Paul T. Gilbert

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the stories: Snake CharmerArthur Borella, ClownThe Flying WardsReporter in TightsElephant TrainerTight WireDress Rehearsal

Reporter of Post Defies Death on Circus Tight Wire

Wears Pink Tights and Becomes Real Funambulist

—Paul T. Gilbert, from the Chicago Evening Post, April 15, 1926

I realized another of my boyhood ambitions today.

If you had been among the spectators at the Sells-Floto circus you would have seen Karoline Eddy and me walk out on a tight wire, balance for a moment in midair, like human butterflies, and take our grand bow.

Ever since I was a youngster and used to see pictures of Blondin walking the tight rope over Niagara Falls, I have had an ambition to become a tight-rope walker—a funambulist.

Often in my dreams, balancing-pole in hand, I have walked a tight rope stretched across Main Street in my home town, between the Masonic Temple and Gus, the One-Price Clothier's.

The hero of my boyhood days was the graceful athlete in pink tights and spangles who ascended to the center pole of the big top during the free show just after the parade had reached the lot.

I had practiced on back fences—but never in pink tights—and attained a moderate degree of success. But never until today had I had an opportunity of displaying my ability as a tight-wire artist before the applauding multitudes in a real circus.

Bob Hickey Suggests Act.

The chance came unexpectedly. Bob Hickey, the Sells-Floto publicity man, suggested it. Phil and Karoline Eddy, he said, would initiate me into the mysteries of the wire.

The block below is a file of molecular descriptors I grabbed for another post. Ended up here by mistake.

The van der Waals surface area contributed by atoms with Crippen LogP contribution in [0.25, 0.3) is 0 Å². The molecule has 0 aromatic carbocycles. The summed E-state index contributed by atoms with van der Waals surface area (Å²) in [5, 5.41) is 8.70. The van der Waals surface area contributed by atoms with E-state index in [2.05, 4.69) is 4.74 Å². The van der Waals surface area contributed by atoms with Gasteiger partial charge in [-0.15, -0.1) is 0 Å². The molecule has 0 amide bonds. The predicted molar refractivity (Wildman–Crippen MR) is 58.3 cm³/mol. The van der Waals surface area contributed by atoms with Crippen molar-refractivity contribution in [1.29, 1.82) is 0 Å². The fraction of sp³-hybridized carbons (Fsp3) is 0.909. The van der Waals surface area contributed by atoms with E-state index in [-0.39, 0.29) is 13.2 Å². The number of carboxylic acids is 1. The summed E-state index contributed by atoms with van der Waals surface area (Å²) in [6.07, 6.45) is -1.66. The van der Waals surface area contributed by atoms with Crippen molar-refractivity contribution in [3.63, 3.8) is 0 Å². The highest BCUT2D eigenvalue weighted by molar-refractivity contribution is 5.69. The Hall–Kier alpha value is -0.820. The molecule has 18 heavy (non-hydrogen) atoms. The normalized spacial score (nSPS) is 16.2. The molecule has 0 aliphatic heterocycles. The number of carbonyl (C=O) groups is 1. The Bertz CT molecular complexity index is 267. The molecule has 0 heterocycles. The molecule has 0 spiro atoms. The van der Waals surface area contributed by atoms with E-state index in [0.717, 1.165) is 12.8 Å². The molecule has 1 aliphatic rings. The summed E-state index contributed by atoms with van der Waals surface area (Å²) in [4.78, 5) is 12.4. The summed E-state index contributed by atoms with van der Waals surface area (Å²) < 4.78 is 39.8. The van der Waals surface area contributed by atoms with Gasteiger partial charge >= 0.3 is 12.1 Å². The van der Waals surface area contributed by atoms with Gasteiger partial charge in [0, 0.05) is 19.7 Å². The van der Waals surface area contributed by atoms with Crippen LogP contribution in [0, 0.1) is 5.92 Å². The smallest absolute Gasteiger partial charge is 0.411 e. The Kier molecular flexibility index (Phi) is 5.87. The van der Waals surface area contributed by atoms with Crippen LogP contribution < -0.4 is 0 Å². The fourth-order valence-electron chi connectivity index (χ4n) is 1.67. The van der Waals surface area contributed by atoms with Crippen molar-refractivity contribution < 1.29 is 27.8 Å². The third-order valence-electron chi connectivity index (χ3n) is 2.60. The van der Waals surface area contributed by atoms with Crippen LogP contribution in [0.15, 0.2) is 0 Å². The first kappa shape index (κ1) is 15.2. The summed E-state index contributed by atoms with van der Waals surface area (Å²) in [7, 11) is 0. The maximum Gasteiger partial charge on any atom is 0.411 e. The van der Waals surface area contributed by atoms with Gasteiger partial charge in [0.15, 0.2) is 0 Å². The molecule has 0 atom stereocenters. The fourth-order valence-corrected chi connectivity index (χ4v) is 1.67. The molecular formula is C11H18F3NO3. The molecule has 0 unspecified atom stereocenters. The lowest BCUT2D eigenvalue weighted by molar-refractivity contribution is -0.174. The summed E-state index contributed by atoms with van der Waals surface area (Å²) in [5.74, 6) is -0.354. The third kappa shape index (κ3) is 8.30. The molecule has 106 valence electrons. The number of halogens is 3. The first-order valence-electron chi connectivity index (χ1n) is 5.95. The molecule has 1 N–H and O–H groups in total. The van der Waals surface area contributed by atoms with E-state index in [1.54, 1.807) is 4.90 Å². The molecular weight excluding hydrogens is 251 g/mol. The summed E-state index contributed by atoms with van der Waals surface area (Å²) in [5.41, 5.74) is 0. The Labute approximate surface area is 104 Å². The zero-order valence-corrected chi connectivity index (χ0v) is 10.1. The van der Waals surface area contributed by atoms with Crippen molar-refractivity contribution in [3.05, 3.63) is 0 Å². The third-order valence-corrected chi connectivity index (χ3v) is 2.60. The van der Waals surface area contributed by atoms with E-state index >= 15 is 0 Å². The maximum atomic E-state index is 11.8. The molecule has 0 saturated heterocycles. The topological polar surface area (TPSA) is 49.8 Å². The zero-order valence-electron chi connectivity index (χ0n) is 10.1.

Eddy Ward of the famous Ward family of aerialists, with whom I had once essayed a death-defying feat on the trapeze, supplied the costume. Mr. Eddy works in a tuxedo. But for me, pink tights and spangles or nothing.

One can wear a tuxedo anytime—at a banquet or a dinner dance, but it is only once in a lifetime that one appears before applauding multitudes as a tight-wire artist.

Mrs. Eddy—she's the pretty girl in the picture with me, and a recent bride—was waiting for me as I emerged from the dressing rooms. The horses, the camels and the elephants—caparisoned in gold—were grouped in the entrance, ready for the "spec," and the band was playing "Sobre las Olas" as we made our way, daintily, as star performers should, toward the center ring, where a silver wire had been stretched between two pedestals.

Dances Upon Wire.

Karoline shed the "slop shoes" she had been wearing, divested herself of her bathrobe, and skipped nimbly up the tiny flight of stairs. She had a Japanese parasol, which she unfolded as she danced out on the silver strand.

"Come on," she said, holding out her hand.

"Here—wait a minute," I faltered. "I've got no sense of equilibrium. I can't even do a figure 8 on skates."

"That doesn't matter," chirped Karoline. "Phil can't skate, either. Can't even ride a bicycle. And I've seen him turning flip-flops on this wire when he didn't know..."

"I understand," I said. "The man who put the tigers thru their paces was out at that Showmen's League stag last night, too. But how about me having a balancing pole or an umbrella?"

"You wouldn't know what to do with an umbrella if you had it," she replied. "Unless you know just how to cut the air, it wouldn't do you any good. All you've got to do is to keep your balance from the hip up over the wire."

Didn't Fall Off.

"Well, anyway, I can ride a bicycle," I thought, as I grasped Karoline's hand and ventured cautiously out on the slender wire, buoyed up by faith, like Peter when he tried to walk upon the water. Much to my surprise, I didn't fall off.

It was the supreme moment. The band swung into the final strains of "Sobre las Olas," The spectators applauded. Together we edged over to the pedestal—terra firma.

"That applause," said Karoline, who seemed quite calm after the ordeal, "is the artist's bread and butter. My husband and I were working in China a year ago, in one of the native theaters. We did our flip-flops and our somersaults. Deadly silence. Nobody applauded. Finally, after it was all over, the audience let out a sort of a war whoop, which, we were told, was the Chinese way of expressing commendation."